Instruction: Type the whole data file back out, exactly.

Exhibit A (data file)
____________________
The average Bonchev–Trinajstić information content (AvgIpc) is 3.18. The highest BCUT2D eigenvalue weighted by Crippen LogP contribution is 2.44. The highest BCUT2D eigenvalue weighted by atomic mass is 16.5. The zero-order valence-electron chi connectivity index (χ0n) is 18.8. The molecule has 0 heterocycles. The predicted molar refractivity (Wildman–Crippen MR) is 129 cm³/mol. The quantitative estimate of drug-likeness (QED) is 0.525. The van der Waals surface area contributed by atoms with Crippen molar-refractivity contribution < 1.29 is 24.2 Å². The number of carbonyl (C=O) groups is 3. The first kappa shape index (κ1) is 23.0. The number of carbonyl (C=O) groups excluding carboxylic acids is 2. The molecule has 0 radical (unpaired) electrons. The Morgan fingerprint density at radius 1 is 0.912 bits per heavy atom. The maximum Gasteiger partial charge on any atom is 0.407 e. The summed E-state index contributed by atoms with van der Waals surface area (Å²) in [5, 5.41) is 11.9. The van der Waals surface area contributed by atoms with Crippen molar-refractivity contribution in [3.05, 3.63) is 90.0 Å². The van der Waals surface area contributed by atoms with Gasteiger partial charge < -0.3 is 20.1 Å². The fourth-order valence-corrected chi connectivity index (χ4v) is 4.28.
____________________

The average Bonchev–Trinajstić information content (AvgIpc) is 3.18. The highest BCUT2D eigenvalue weighted by Crippen LogP contribution is 2.44. The highest BCUT2D eigenvalue weighted by atomic mass is 16.5. The zero-order valence-electron chi connectivity index (χ0n) is 18.8. The molecule has 0 heterocycles. The predicted molar refractivity (Wildman–Crippen MR) is 129 cm³/mol. The quantitative estimate of drug-likeness (QED) is 0.525. The van der Waals surface area contributed by atoms with Crippen molar-refractivity contribution < 1.29 is 24.2 Å². The number of carbonyl (C=O) groups is 3. The first kappa shape index (κ1) is 23.0. The number of carbonyl (C=O) groups excluding carboxylic acids is 2. The molecule has 0 radical (unpaired) electrons. The Morgan fingerprint density at radius 1 is 0.912 bits per heavy atom. The maximum Gasteiger partial charge on any atom is 0.407 e. The summed E-state index contributed by atoms with van der Waals surface area (Å²) in [5, 5.41) is 11.9. The van der Waals surface area contributed by atoms with Crippen molar-refractivity contribution in [3.05, 3.63) is 90.0 Å². The van der Waals surface area contributed by atoms with Gasteiger partial charge < -0.3 is 20.1 Å². The fourth-order valence-corrected chi connectivity index (χ4v) is 4.28.